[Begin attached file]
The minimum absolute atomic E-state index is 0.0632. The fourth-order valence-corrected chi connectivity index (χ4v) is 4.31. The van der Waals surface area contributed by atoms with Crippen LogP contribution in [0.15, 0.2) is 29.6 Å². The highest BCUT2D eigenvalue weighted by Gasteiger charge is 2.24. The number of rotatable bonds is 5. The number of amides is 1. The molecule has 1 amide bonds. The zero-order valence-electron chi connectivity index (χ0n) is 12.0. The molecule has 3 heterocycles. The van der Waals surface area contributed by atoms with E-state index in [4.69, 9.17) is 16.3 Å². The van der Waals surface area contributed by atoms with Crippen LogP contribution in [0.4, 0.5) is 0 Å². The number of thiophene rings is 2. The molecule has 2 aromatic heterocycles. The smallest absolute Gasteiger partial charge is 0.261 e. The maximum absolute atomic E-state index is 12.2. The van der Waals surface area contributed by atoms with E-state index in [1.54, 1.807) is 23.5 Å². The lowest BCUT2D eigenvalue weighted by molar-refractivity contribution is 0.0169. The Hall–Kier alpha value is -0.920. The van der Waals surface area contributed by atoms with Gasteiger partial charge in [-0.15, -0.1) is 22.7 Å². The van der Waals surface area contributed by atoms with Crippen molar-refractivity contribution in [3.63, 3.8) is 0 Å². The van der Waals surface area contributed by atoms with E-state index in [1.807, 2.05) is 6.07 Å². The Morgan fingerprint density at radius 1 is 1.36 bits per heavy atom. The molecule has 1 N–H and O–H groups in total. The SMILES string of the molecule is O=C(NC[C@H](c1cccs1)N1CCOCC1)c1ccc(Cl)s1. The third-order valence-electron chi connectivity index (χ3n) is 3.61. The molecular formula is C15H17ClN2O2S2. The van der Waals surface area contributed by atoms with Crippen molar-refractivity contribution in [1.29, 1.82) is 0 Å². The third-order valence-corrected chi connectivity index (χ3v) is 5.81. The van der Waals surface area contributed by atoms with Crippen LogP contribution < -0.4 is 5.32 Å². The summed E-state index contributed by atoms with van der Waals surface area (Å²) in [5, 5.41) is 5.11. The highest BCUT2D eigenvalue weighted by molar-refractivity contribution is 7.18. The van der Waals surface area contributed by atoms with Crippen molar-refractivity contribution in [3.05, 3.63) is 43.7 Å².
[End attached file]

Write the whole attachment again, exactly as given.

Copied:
The minimum absolute atomic E-state index is 0.0632. The fourth-order valence-corrected chi connectivity index (χ4v) is 4.31. The van der Waals surface area contributed by atoms with Crippen LogP contribution in [0.15, 0.2) is 29.6 Å². The highest BCUT2D eigenvalue weighted by Gasteiger charge is 2.24. The number of rotatable bonds is 5. The number of amides is 1. The molecule has 1 amide bonds. The zero-order valence-electron chi connectivity index (χ0n) is 12.0. The molecule has 3 heterocycles. The van der Waals surface area contributed by atoms with E-state index in [4.69, 9.17) is 16.3 Å². The van der Waals surface area contributed by atoms with Crippen LogP contribution in [0.4, 0.5) is 0 Å². The number of thiophene rings is 2. The molecule has 2 aromatic heterocycles. The smallest absolute Gasteiger partial charge is 0.261 e. The maximum absolute atomic E-state index is 12.2. The van der Waals surface area contributed by atoms with E-state index in [1.54, 1.807) is 23.5 Å². The lowest BCUT2D eigenvalue weighted by molar-refractivity contribution is 0.0169. The Hall–Kier alpha value is -0.920. The van der Waals surface area contributed by atoms with Gasteiger partial charge in [-0.15, -0.1) is 22.7 Å². The van der Waals surface area contributed by atoms with Crippen molar-refractivity contribution in [3.63, 3.8) is 0 Å². The van der Waals surface area contributed by atoms with E-state index in [1.807, 2.05) is 6.07 Å². The Morgan fingerprint density at radius 1 is 1.36 bits per heavy atom. The molecule has 1 N–H and O–H groups in total. The SMILES string of the molecule is O=C(NC[C@H](c1cccs1)N1CCOCC1)c1ccc(Cl)s1. The third-order valence-electron chi connectivity index (χ3n) is 3.61. The molecular formula is C15H17ClN2O2S2. The van der Waals surface area contributed by atoms with Crippen molar-refractivity contribution in [1.29, 1.82) is 0 Å². The third-order valence-corrected chi connectivity index (χ3v) is 5.81. The van der Waals surface area contributed by atoms with Crippen LogP contribution < -0.4 is 5.32 Å². The summed E-state index contributed by atoms with van der Waals surface area (Å²) in [5, 5.41) is 5.11. The highest BCUT2D eigenvalue weighted by molar-refractivity contribution is 7.18. The van der Waals surface area contributed by atoms with Crippen molar-refractivity contribution in [3.05, 3.63) is 43.7 Å².